By Maryn McKenna
    Authors:
    Maryn McKenna
    'This is an important book. You can't understand the radical cheapening of food, with all its unpleasant effects, for farm animals and our most cherished rural landscapes, until you begin to understand the industrialisation of chicken. Industrial chicken is now displacing many more sustainable farming systems, driving them out of business. This book explains how that happened and why we should all be worried about it and demand change' James Rebanks, author of The Shepherd's LifePlucked! examines everything that has gone wrong in the modern agricultural system: overuse of antibiotics, threats to the environment, violations of animal welfare, destruction of farming communities, disruption of international trade and delivery of over-processed, obesity-promoting, nutritionally hollow food.Drawing on years of research into the 'big chicken' industry, acclaimed science writer Maryn McKenna uncovers the people searching for solutions and seeking to return chicken to a sustainable and honoured place on our plate and asking whether, with reform, chicken can safely feed the world. Rich with characters who together propelled the story of chicken's unintended consequences, Plucked! will reveal how the antibiotic era created modern agriculture. It is an eye-opening exploration of how the world's most popular meat came to define so much more than just chicken nuggets.
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    Fire and Fury

    By Michael Wolff
    Authors:
    Michael Wolff
    SUNDAY TIMES NUMBER ONE BESTSELLERNEW YORK TIMES NUMBER ONE BESTSELLERWith extraordinary access to the Trump White House, Michael Wolff tells the inside story of the most controversial presidency of our time.The first nine months of Donald Trump's term were stormy, outrageous - and absolutely mesmerising. Now, thanks to his deep access to the West Wing, bestselling author Michael Wolff tells the riveting story of how Trump launched a tenure as volatile and fiery as the man himself.In this explosive book, Wolff provides a wealth of new details about the chaos in the Oval Office. Among the revelations: - What President Trump's staff really thinks of him- What inspired Trump to claim he was wire-tapped by President Obama - Why FBI director James Comey was really fired- Why chief strategist Steve Bannon and Trump's son-in-law Jared Kushner couldn't be in the same room - Who is really directing the Trump administration's strategy in the wake of Bannon's firing- What the secret to communicating with Trump is- What the Trump administration has in common with the movie The ProducersNever before has a presidency so divided the American people. Brilliantly reported and astoundingly fresh, Michael Wolff's Fire and Fury shows us how and why Donald Trump has become the king of discord and disunion.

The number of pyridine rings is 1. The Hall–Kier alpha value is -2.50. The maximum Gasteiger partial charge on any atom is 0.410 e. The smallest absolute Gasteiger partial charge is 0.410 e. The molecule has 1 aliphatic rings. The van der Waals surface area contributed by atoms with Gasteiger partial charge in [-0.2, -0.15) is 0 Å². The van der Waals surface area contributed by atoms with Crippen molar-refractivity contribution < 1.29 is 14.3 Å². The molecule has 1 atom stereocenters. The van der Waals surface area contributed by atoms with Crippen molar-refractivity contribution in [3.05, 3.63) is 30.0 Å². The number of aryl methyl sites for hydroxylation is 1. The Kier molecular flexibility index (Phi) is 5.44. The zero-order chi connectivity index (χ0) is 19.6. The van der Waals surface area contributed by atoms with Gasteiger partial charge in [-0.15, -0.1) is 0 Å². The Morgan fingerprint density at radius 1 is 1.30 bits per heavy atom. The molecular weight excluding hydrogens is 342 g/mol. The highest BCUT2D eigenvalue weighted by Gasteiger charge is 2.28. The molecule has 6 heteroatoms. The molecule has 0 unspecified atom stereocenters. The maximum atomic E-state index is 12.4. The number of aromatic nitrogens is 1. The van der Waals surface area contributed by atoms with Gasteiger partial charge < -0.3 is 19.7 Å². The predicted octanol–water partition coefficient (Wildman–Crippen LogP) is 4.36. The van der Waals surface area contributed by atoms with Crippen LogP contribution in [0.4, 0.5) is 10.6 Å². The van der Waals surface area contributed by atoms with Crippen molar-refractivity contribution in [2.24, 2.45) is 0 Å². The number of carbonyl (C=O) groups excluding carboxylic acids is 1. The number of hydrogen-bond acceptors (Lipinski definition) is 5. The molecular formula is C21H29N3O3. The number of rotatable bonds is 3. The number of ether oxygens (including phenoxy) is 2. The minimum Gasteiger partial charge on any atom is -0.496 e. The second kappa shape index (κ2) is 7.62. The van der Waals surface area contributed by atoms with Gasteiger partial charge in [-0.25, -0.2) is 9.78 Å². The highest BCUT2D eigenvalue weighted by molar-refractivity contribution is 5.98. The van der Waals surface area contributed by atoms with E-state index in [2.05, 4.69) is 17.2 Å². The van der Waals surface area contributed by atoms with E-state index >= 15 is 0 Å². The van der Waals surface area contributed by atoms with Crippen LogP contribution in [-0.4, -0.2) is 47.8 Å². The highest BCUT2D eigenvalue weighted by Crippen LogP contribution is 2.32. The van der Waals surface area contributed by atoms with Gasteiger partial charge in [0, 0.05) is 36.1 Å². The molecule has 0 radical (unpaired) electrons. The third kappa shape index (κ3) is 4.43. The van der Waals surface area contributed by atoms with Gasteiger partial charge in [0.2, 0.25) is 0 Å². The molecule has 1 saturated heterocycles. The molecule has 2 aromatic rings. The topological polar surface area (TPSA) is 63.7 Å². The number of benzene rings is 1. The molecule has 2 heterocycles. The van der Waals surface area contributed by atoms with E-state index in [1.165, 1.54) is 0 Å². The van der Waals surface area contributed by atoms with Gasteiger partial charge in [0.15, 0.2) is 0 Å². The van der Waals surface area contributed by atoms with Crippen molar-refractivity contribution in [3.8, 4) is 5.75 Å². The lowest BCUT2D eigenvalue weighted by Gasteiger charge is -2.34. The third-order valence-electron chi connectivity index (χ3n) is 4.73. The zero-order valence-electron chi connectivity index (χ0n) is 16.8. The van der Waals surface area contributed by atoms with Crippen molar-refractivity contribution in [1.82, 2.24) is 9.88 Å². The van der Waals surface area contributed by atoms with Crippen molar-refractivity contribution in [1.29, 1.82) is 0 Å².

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  • The Physicians 1660-2018: Ever Persons Capable and Able

    By Louella Vaughan, Richard Thompson
    Authors:
    Louella Vaughan, Richard Thompson
    The Royal College of Physicians celebrates its 500th anniversary in 2018, and to observe this landmark is publishing this series of ten books. Each of the books focuses on fifty themed elements that have contributed to making the RCP what it is today, together adding up to 500 reflections on 500 years. Some of the people, ideas, objects and manuscripts featured are directly connected to the College, while others have had an influence that can still be felt in its work.This, the seventh book in the series looks at the history of the Royal College.
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    Little Fires Everywhere

    By Celeste Ng
    Authors:
    Celeste Ng
    THE NEW YORK TIMES TOP TEN BESTSELLER'I am loving Little Fires Everywhere by Celeste Ng. Maybe my favorite novel I've read this year' John Green, author of The Fault in Our Stars'To say I love this book is an understatement. It's a deep psychological mystery about the power of motherhood, the intensity of teenage love, and the danger of perfection. It moved me to tears' Reese WitherspoonThe brilliant new novel from the author of the New York Times bestseller, Everything I Never Told You. Everyone in Shaker Heights was talking about it that summer: how Isabelle, the last of the Richardson children, had finally gone around the bend and burned the house down. In Shaker Heights, a placid, progressive suburb of Cleveland, everything is meticulously planned - from the layout of the winding roads, to the colours of the houses, to the successful lives its residents will go on to lead. And no one embodies this spirit more than Elena Richardson, whose guiding principle is playing by the rules.Enter Mia Warren - an enigmatic artist and single mother- who arrives in this idyllic bubble with her teenage daughter Pearl, and rents a house from the Richardsons. Soon Mia and Pearl become more than just tenants: all four Richardson children are drawn to the mother-daughter pair. But Mia carries with her a mysterious past, and a disregard for the rules that threatens to upend this carefully ordered community.When old family friends attempt to adopt a Chinese-American baby, a custody battle erupts that dramatically divides the town - and puts Mia and Elena on opposing sides. Suspicious of Mia and her motives, Elena is determined to uncover the secrets in Mia's past. But her obsession will come at an unexpected and devastating cost...